How to recognize and recover from the sociopaths – narcissists in your life › Forums › Lovefraud Community Forum – General › Help! My mother keeps in contact with my ex-Narcisst husband!
March 25, 2019 at 7:42 pm #49586
Hi! I am getting divorce from my narcissist husband.
From the beginning of the divorce process I informed my mother the kind of person I was dealing with.
I explained to her the importance of NO CONTACT.
I had to run away from my future ex husband because my life was in danger.
Today he sent me a message to informed me he is still in contact with my mother. I did not react to this.
When I asked my mother, I thought the screenshots he sent were false, but my mom admitted she was in contact with him. I got really mad!!!
I am in a place far away from my family and friends. Only few people know where I am. I feel my mother put me in danger. What should I do? I block her too. I feel bad because now I can not share anything with her. I lost everything: my house, my money, my friends, and now the relationship with my own mother. He destroyed everything. His last move was really smart.
March 26, 2019 at 10:07 am #49589
Melania – I am so sorry for your experience. Sociopaths/narcissists are so slick – they know exactly how to play people, and he likely played your mother. If your mother really doesn’t understand sociopaths – after all, most people don’t – she can fall for the act.
If you think your mother is just a nice lady who doesn’t understand that evil people exist – and one of them is your ex – maybe you can maintain contact but not tell her anything important. I worry that if you cut off contact with her, it will play right into your ex’s hands – he is probably telling her that something is wrong with you, that you now have agoraphobia or some other condition, and refusing to talk to her will prove him right. If you stay in touch, it will be easier to salvage your relationship with her later.
However, if you think your mother may have her own agenda, then blocking her may be the right thing to do.
April 2, 2019 at 5:22 pm #49628
Donna is right on. Please read all her books about sociopaths.
What is happening is called TRIANGULATION. Google “triangulation,” and search “triangulation,” on YouTube. Read and watch all you can, of course, using common sense about the sources of your information. The more you learn, the stronger you will become.
When I volunteered for the battered women’s shelter, I was not permitted to speak to the batterers (mostly men, but occasionally a woman), because they were so manipulative!
Not only you must practice “no contact,” but family and friends, too. Any family member or friend who refuses is no family or friend of yours! Have your family and friends read all they can about sociopaths, and if they refuse for any reason, then you know where they stand.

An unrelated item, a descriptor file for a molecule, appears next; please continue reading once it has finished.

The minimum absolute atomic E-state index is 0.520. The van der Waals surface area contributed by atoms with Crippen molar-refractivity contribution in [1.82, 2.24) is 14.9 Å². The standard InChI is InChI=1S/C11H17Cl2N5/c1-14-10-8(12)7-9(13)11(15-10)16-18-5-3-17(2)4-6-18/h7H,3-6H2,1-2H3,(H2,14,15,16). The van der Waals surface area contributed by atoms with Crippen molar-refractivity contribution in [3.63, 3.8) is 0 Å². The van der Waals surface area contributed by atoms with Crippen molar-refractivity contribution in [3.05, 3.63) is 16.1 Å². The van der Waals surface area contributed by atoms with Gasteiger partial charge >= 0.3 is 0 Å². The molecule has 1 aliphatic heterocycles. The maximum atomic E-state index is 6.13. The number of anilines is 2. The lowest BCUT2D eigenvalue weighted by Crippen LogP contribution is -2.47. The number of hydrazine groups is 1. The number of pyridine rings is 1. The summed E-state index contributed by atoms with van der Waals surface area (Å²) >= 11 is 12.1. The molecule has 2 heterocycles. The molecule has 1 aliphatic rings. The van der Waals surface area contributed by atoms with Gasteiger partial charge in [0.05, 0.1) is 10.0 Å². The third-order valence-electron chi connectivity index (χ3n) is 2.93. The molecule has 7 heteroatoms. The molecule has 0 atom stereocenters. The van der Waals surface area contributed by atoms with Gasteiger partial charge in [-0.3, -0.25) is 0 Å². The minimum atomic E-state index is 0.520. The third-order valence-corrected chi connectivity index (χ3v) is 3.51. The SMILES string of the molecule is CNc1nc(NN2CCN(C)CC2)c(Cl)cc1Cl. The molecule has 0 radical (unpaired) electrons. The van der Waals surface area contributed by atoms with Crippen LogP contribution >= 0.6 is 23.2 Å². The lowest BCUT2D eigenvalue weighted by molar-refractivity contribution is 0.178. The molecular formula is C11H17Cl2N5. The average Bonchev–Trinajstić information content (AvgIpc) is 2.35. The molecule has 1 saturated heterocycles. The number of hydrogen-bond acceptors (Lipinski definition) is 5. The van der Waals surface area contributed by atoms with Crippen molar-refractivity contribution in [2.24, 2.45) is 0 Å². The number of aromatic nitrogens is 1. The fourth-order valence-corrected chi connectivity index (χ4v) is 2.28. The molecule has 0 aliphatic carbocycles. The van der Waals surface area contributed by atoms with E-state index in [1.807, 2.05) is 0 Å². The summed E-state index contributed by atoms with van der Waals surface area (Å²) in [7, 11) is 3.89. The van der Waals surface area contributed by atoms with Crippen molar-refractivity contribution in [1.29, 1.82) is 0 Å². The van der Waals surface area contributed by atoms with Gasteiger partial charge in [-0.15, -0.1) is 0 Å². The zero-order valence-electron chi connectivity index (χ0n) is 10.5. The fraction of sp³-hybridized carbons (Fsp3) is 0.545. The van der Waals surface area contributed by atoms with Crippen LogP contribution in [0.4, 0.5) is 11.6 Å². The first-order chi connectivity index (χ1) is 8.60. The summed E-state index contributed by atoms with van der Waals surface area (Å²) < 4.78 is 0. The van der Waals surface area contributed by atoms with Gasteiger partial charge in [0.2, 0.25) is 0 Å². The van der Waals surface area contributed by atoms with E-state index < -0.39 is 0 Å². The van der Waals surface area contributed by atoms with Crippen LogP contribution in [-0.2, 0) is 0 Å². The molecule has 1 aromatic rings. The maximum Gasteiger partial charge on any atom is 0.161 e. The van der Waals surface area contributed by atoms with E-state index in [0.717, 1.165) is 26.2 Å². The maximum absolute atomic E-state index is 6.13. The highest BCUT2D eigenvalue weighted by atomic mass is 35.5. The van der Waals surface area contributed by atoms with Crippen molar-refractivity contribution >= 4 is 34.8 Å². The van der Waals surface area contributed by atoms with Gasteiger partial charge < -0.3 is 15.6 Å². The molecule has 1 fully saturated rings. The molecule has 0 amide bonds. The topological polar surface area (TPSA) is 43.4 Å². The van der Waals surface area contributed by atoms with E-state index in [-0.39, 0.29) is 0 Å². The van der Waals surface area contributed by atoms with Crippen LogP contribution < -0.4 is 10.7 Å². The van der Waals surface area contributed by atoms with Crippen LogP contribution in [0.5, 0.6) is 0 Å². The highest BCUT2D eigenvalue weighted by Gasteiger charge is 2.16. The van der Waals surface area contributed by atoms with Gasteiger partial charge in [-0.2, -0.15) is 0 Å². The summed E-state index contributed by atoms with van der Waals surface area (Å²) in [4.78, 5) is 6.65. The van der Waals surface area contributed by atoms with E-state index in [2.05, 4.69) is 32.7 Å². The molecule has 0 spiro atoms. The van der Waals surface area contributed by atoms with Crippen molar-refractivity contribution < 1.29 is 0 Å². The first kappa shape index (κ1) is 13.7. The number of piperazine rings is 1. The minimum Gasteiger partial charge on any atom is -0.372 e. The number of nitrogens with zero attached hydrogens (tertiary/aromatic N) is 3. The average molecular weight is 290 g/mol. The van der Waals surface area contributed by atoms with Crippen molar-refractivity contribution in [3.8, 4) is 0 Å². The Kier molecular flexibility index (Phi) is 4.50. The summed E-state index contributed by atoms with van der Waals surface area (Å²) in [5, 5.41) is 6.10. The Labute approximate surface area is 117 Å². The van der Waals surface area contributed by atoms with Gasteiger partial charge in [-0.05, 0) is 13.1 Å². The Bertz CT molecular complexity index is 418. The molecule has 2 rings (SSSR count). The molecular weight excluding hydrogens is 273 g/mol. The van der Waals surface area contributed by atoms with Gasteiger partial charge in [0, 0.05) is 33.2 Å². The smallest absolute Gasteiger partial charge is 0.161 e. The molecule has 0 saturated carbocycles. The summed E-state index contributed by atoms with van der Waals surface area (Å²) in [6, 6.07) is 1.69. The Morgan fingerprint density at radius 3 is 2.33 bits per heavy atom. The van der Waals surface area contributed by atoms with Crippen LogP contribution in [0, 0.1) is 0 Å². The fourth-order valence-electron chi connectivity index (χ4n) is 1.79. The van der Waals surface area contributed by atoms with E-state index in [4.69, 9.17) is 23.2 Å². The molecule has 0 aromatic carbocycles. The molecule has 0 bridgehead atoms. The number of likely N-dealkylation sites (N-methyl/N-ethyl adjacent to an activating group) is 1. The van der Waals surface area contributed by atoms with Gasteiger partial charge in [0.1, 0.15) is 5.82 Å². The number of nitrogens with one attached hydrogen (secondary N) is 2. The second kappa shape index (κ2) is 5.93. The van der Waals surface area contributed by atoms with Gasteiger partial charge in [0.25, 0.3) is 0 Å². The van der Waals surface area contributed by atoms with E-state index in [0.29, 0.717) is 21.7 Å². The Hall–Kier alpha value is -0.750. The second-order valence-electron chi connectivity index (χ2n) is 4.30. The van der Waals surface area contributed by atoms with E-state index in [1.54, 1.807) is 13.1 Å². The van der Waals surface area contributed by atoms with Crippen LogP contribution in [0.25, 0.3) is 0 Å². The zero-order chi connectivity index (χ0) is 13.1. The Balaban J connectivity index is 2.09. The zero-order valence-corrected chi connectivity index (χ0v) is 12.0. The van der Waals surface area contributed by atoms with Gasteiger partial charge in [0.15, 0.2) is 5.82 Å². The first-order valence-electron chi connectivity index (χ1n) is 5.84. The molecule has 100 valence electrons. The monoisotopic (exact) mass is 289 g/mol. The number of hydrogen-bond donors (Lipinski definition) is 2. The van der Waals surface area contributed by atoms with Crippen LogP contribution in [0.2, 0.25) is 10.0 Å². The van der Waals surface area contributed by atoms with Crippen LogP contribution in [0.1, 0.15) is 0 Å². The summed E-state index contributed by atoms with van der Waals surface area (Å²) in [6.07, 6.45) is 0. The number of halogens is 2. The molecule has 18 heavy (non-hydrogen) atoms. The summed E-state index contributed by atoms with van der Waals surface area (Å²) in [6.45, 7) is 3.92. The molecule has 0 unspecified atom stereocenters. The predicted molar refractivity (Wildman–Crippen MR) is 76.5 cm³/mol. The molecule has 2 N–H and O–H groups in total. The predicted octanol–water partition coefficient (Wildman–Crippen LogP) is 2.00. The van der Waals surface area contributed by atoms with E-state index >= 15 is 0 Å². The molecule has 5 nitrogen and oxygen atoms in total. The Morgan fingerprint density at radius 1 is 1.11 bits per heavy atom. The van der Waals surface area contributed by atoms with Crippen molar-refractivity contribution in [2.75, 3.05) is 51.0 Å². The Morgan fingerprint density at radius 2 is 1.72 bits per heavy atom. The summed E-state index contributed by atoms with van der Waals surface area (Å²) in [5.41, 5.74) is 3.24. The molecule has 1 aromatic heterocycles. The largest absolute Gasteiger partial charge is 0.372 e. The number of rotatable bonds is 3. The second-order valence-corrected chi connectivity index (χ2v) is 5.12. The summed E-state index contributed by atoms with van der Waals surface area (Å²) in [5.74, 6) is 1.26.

Tough situations demand tough measures!
April 2, 2019 at 5:43 pm #49630
If you keep in touch with her, tell her NOTHING IMPORTANT..if you have to block her/no contact her..to protect yourself..do so. I understand you dont want to cut off your own mother, but if it protects you, you must. reading psychopath books will help..
April 2, 2019 at 7:26 pm #49631
To escape your ex-path husband, you have moved away from all of your support systems (friends, family) Then he pulls out the last pillar of support that you have – your mum. He just HAD to let you know he was keeping in touch with your mum – aiming to inflict pain and panic.
Did you feel a sense of betrayal? Your own mum ignores your wishes (no contact) and puts you at risk? You wonder why she would do this? What is she thinking? What is he saying about you? Does your mum believe him over you?
If I may share my experience, perhaps it will shed some light on yours. I was crushed to learn that my mum continued to be in contact with my ex, inviting him for dinner, even buying him birthday and Christmas gifts. This went on for years after our divorce and drove a huge wedge between my mum and I. The manipulation from my ex was no surprise, but my mum’s behavior I could not fathom, especially when she did nothing to help me.
In time, I gained understanding but it was a rough road. I was able to see that my mum believed to the core of her being that a woman was nothing without a man. Any man was better than none. Men were raised to ‘be somebody’. Women were raised to ‘get somebody’. In her era, divorcees were social outcasts. Loose women. Failures, and unwelcome in the company of ‘proper’ ladies. And so it was with my mum. When I divorced, I became one of ‘them’.
Many women from that era didn’t have the option of divorcing an abusive partner. They had no choice but to tough it out, make it work as best they could. I suspect there’s some envy/jealousy of the choices we women have today.
Be of good faith, Melania. You are not alone and there is a brighter day ahead.
May 9, 2019 at 9:01 am #52023
Thank you for the information.
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